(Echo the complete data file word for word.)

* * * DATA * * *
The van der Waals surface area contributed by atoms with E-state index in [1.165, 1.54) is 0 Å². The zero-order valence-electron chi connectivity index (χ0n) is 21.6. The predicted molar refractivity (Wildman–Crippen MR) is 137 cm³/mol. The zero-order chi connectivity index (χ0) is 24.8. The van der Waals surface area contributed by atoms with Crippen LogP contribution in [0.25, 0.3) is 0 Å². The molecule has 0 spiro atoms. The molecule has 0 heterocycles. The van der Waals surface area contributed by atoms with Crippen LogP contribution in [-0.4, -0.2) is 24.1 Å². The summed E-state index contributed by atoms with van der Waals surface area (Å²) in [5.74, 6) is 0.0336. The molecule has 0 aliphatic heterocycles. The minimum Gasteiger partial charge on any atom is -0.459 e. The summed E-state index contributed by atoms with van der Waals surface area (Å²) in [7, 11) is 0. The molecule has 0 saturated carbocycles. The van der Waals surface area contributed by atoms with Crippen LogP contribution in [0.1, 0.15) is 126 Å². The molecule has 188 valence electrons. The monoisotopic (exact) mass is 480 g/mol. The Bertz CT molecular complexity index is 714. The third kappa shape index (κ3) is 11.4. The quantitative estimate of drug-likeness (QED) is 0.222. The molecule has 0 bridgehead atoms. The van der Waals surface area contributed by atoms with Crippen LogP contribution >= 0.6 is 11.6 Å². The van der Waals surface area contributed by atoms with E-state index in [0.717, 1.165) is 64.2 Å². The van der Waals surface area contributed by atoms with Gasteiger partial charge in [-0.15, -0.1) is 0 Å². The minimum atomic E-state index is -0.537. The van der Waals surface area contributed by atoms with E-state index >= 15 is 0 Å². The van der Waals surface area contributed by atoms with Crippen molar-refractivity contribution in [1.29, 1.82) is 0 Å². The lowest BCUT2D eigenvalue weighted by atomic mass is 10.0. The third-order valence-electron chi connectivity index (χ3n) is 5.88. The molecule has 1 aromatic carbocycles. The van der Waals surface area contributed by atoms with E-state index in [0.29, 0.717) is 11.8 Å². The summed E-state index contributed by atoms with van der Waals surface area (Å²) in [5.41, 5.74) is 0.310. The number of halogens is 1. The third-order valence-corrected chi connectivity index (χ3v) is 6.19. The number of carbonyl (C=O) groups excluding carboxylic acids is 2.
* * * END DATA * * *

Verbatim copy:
The van der Waals surface area contributed by atoms with E-state index in [1.165, 1.54) is 0 Å². The zero-order valence-electron chi connectivity index (χ0n) is 21.6. The predicted molar refractivity (Wildman–Crippen MR) is 137 cm³/mol. The zero-order chi connectivity index (χ0) is 24.8. The van der Waals surface area contributed by atoms with Crippen LogP contribution in [0.25, 0.3) is 0 Å². The molecule has 0 spiro atoms. The molecule has 0 heterocycles. The van der Waals surface area contributed by atoms with Crippen LogP contribution in [-0.4, -0.2) is 24.1 Å². The summed E-state index contributed by atoms with van der Waals surface area (Å²) in [5.74, 6) is 0.0336. The molecule has 0 aliphatic heterocycles. The minimum Gasteiger partial charge on any atom is -0.459 e. The summed E-state index contributed by atoms with van der Waals surface area (Å²) in [7, 11) is 0. The molecule has 0 saturated carbocycles. The van der Waals surface area contributed by atoms with Crippen LogP contribution in [0.1, 0.15) is 126 Å². The molecule has 188 valence electrons. The monoisotopic (exact) mass is 480 g/mol. The Bertz CT molecular complexity index is 714. The third kappa shape index (κ3) is 11.4. The quantitative estimate of drug-likeness (QED) is 0.222. The molecule has 0 bridgehead atoms. The van der Waals surface area contributed by atoms with Crippen LogP contribution >= 0.6 is 11.6 Å². The van der Waals surface area contributed by atoms with E-state index in [0.717, 1.165) is 64.2 Å². The van der Waals surface area contributed by atoms with Gasteiger partial charge in [-0.15, -0.1) is 0 Å². The minimum atomic E-state index is -0.537. The van der Waals surface area contributed by atoms with E-state index >= 15 is 0 Å². The van der Waals surface area contributed by atoms with Crippen molar-refractivity contribution in [1.29, 1.82) is 0 Å². The lowest BCUT2D eigenvalue weighted by atomic mass is 10.0. The third-order valence-electron chi connectivity index (χ3n) is 5.88. The molecule has 1 aromatic carbocycles. The van der Waals surface area contributed by atoms with E-state index in [0.29, 0.717) is 11.8 Å². The summed E-state index contributed by atoms with van der Waals surface area (Å²) in [5.41, 5.74) is 0.310. The number of halogens is 1. The third-order valence-corrected chi connectivity index (χ3v) is 6.19. The number of carbonyl (C=O) groups excluding carboxylic acids is 2.